When we take time to listen responsively—and avoid the error of answering with authoritative pronouncements—the messages given back to us by our children are far less likely to be obnoxiously defensive. This, in turn, reduces the tension and may well help us avoid angry exchanges.—Dr. Bob Pedrick
How would you feel if someone who was [in a position of authority over you] got angry and screamed at you? You’d probably feel like shriveling up and blowing away. Add an audience, and you’d feel verbally tarred and feathered. Now, you might quickly do what that authority figure wanted you to do, but you’d despise that person for embarrassing you.
Children aren’t that much different from grown-ups in this respect. They don’t like being belittled or demeaned, especially in front of an audience.
It would be best if you could catch yourself before you got so upset that you felt like screaming. Here are some ideas:
If your child isn’t paying attention the first or second time you speak, try lowering your voice instead of raising it. Go over to your child, look him in the eyes and whisper your message.
Or you might want to go one step further and try the silent method. Just go and stand next to your child and don’t say anything until he or she turns and looks at you. When you have her full attention, make your request. Sometimes just placing your hand softly against the child’s back and waiting will get her attention.
Once you have your child’s attention, make your request clearly and firmly. Then make sure you follow up so you are certain she is doing what you want. When you do this, you’ll find a significant increase in your child’s compliance without any harmful side effects. And, you’ll feel a whole lot better by having tempered your temper!—Dr. Kay Kuzma6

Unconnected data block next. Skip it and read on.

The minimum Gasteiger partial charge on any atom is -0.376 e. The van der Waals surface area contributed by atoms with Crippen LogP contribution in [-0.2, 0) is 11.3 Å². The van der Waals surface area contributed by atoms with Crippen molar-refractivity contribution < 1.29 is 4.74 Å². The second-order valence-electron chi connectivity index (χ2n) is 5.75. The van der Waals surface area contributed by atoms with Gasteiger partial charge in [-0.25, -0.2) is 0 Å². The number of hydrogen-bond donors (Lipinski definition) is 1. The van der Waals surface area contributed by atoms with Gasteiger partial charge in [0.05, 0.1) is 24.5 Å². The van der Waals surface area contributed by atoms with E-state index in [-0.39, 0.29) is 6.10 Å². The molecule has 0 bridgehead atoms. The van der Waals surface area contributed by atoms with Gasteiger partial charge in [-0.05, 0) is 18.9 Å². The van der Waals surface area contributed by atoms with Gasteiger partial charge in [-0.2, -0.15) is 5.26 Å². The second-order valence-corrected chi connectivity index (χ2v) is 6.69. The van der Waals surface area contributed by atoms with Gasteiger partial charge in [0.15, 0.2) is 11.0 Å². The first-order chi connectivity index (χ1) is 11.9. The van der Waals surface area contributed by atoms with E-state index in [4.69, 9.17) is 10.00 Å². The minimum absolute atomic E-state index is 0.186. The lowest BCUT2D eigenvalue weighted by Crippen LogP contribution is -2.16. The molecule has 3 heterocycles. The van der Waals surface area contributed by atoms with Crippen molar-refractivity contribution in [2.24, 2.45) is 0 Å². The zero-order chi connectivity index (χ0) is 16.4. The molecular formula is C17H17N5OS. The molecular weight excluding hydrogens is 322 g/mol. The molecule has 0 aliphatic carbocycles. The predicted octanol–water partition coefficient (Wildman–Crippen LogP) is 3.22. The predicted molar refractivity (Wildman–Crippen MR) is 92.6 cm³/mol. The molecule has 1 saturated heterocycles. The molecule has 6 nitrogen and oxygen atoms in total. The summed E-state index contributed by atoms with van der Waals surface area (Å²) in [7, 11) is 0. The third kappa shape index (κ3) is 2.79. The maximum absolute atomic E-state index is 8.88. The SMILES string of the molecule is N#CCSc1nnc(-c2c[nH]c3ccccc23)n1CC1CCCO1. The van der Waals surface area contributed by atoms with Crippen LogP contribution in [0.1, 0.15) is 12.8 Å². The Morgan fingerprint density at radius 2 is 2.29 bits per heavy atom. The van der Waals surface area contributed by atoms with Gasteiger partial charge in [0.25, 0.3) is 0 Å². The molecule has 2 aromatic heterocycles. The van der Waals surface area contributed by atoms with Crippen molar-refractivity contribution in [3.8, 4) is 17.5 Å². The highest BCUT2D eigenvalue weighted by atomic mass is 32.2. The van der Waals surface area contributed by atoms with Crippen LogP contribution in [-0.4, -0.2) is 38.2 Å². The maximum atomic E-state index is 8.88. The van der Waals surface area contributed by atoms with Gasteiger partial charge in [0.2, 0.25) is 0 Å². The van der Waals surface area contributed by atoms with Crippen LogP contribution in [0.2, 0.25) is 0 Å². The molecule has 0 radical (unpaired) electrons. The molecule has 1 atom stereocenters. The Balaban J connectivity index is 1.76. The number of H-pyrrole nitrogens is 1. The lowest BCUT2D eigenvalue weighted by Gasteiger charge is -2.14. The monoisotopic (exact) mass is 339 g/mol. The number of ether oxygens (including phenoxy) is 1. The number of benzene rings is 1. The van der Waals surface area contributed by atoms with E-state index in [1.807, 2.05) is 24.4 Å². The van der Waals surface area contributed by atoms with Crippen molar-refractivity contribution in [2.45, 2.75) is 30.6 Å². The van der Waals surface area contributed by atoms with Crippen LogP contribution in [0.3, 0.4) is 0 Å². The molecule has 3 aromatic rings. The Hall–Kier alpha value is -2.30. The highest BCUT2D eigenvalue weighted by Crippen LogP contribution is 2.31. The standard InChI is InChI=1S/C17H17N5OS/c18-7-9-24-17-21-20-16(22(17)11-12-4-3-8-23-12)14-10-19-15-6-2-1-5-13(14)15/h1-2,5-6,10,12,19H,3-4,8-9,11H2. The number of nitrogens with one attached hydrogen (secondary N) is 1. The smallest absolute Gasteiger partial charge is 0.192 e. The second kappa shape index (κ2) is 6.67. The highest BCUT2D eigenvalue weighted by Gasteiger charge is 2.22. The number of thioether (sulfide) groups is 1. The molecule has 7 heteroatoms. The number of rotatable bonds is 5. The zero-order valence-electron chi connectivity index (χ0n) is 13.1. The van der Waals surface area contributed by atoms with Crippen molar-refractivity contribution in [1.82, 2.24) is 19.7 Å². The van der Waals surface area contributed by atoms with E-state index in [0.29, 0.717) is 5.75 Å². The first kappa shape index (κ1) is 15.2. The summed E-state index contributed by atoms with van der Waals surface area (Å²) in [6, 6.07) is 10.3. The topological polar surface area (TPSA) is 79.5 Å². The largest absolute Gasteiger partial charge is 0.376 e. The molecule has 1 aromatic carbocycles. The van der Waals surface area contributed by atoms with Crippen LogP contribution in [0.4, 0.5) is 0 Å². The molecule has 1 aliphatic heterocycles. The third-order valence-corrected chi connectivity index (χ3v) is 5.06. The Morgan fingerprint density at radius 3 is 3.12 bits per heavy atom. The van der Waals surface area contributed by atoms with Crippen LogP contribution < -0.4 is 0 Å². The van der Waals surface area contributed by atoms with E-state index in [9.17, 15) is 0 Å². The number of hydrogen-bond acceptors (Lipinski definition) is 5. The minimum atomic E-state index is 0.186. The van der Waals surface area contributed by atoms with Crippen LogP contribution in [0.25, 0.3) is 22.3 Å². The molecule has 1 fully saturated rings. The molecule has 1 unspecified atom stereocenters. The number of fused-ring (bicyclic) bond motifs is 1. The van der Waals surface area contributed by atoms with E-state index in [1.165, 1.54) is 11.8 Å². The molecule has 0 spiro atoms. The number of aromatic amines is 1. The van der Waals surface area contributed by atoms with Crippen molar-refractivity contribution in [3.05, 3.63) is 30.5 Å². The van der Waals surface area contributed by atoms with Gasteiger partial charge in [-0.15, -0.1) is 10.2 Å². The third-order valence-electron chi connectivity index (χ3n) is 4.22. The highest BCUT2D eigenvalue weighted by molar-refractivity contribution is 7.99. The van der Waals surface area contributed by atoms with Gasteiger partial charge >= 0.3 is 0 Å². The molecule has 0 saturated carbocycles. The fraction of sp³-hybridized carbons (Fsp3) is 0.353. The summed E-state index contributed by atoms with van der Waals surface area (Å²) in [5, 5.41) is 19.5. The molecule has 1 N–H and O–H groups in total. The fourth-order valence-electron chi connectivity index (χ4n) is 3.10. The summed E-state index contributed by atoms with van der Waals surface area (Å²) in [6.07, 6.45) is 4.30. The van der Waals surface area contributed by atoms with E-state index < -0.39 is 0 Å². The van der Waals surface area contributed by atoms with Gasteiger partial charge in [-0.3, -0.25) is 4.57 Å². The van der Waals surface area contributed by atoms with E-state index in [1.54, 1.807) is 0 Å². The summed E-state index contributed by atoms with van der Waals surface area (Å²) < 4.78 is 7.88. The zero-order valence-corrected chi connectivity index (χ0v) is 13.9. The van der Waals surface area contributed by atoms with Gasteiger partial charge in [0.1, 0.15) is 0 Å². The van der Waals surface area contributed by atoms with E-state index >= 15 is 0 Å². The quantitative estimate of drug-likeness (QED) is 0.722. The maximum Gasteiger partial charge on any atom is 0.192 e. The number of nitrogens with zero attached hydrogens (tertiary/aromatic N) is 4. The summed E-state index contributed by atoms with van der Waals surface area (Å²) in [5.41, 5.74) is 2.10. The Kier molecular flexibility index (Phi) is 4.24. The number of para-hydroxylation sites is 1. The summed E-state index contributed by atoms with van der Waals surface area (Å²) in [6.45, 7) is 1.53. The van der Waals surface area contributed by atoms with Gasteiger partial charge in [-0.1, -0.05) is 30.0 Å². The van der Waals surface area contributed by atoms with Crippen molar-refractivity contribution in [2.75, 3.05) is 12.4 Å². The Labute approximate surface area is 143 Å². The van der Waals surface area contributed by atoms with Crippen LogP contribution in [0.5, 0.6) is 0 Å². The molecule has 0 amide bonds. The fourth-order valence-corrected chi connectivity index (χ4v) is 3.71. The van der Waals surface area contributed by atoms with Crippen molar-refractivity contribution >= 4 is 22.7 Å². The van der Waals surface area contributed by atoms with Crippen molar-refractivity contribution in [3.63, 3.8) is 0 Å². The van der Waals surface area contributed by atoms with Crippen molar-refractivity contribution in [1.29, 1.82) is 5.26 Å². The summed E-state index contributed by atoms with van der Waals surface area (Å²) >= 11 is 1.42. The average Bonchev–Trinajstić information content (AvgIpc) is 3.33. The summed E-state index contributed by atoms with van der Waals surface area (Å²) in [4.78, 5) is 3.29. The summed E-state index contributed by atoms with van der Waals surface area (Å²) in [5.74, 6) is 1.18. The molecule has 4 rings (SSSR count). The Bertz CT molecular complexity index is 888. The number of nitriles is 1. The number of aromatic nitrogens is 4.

Do you ever sit down with your child and talk for a few minutes only about his or her concerns? Finding a few minutes each day to do this will pay handsome dividends in building a relationship of loving trust with your child.
What will you talk about? What is your child concerned about most? People who are good conversationalists will tell you that you can talk for hours with anyone of any age, at any intellectual level, adult or child, and hold them captivated. All you have to do is show a genuine interest in that person and ask questions that help you explore that interest. What does this person do? How does he do it? What does she like? Why?
If you want people to show loving concern for your interests, think how much more your child wants you, as a parent, the most important person in the world to him, to show that loving concern for his interests.
But exactly what should you say when you take those few precious moments to talk with your child? That depends on what your child has done. Did he just come home from school? Is it time to read her a bedtime story? Did he just break a favorite dish? Is she having a temper tantrum? Is he sassing you back about something? Did she just come through the door crying because some friends weren’t being kind to her?
Start with the circumstance. That’s always a good starting point, because that is uppermost in the child’s mind at that time. Then go from there.—V. Gilbert Beers